(AP Photo/Laramie Boomerang, Andy Carpenean)
LARAMIE, Wyo. - The nation — and the city of Laramie — has become more accepting of gays and lesbians in the 10 years since a gay University of Wyoming student was beaten, lashed to a lonely fence and left to die, his mother said Saturday.
"We've learned a lot, we've talked a lot; we do it in public forums now," Judy Shepard said at a ceremony dedicating a bench to her son, Matthew Shepard. "So it's a wonderful tribute to Matt that these kinds of things are discussed."
Shepard died Oct. 12, 1998, five days after he was found brutally beaten and tied to the fence outside Laramie. The two men who killed him are serving life sentences in prison.
The crime triggered nationwide sympathy and revulsion and brought a re-examination of attitudes toward gays.
Shepard's parents established a foundation named after their son. Its stated goal is to "replace hate with understanding, compassion and acceptance." It also helps young gay people find a safe environment.
Dennis Shepard said his son loved the university, Laramie and Wyoming.
"I cannot say enough about what the university has done since that day to take care of the students here and to open their arms and their hearts to the rest of their country of the lessons learned," he said.
"They are the leaders. And I think the lessons that were learned at that time helped in these unfortunate incidents that we've had since then, like Virginia Tech."
On April 16, 2007, a gunman fatally shot 32 people in a dorm and a classroom at the Virginia college before killing himself.
University of Wyoming President Tom Buchanan said his college has established an annual social justice symposium named after Shepard; created a resource center to support gays, lesbians, bisexuals and others; and developed a center for social justice to research and expose sources of inequity in society.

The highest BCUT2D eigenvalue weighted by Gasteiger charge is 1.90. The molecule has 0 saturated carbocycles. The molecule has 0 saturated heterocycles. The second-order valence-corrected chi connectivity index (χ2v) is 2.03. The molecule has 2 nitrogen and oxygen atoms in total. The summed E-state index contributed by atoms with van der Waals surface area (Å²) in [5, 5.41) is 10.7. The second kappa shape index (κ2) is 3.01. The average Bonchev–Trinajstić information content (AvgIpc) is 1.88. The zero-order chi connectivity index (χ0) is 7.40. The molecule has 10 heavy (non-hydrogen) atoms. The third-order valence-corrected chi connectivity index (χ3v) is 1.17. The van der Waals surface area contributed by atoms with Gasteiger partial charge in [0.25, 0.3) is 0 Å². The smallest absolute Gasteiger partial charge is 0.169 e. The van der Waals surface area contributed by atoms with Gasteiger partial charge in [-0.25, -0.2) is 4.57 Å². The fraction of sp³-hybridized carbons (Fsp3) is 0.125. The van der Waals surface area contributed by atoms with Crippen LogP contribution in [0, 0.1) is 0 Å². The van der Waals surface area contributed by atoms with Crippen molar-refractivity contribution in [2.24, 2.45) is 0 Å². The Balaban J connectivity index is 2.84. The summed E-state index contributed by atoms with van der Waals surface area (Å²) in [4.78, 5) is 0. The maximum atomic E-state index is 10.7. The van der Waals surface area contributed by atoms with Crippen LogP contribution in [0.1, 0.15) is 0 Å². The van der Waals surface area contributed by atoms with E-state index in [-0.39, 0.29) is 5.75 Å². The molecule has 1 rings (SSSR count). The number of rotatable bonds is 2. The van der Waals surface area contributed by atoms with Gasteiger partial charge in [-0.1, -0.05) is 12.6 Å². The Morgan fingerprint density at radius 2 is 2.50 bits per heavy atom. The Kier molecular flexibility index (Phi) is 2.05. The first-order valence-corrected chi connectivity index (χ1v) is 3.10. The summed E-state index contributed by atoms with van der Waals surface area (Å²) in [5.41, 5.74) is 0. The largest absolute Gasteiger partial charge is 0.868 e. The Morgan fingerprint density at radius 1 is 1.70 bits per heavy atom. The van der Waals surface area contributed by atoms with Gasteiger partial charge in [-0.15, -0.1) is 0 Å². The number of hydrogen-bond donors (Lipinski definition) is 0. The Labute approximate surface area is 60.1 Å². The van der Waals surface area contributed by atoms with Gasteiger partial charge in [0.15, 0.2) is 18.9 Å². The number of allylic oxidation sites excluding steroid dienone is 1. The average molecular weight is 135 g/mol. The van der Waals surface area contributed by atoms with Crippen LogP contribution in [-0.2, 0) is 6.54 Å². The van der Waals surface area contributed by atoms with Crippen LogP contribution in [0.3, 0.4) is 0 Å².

"Through our actions, we will continue to demonstrate that diversity and inclusion are core values at UW," Buchanan said. "Just as we live with the loss of Matt, we live every day at UW committed to the ideal that we treat all with dignity and respect. A memorial bench can serve as a reminder of that commitment, but we must continue to work hard to make it a reality."
But Judy Shepard noted that Wyoming has yet to enact hate crime legislation, as other states have.
"I regret that," she said. "We still have some negative legislation attempts and discussion and those kind of things. But I'm confident that as the Equality State we can move forward, set an example and really make a statement about what it means to be equal to everybody else."
Dennis Shepard said he hopes people enjoy the bench, which sits outside the university's arts and sciences building with potted plants and flowers on either side. A plaque affixed to the bench, paid for by the foundation, reads: "Matthew Wayne Shepard Dec. 1, 1976-Oct. 12, 1998. Beloved son, brother, and friend. He continues to make a difference. Peace be with him and all who sit here."
"The words that we have written there are heartfelt," Dennis Shepard said. "Matt would have been the first to say so. And as far as we're concerned, with the words here, he's the last to say so."
On the Net:
Matthew Shepard Foundation, http://www.matthewshepard.org/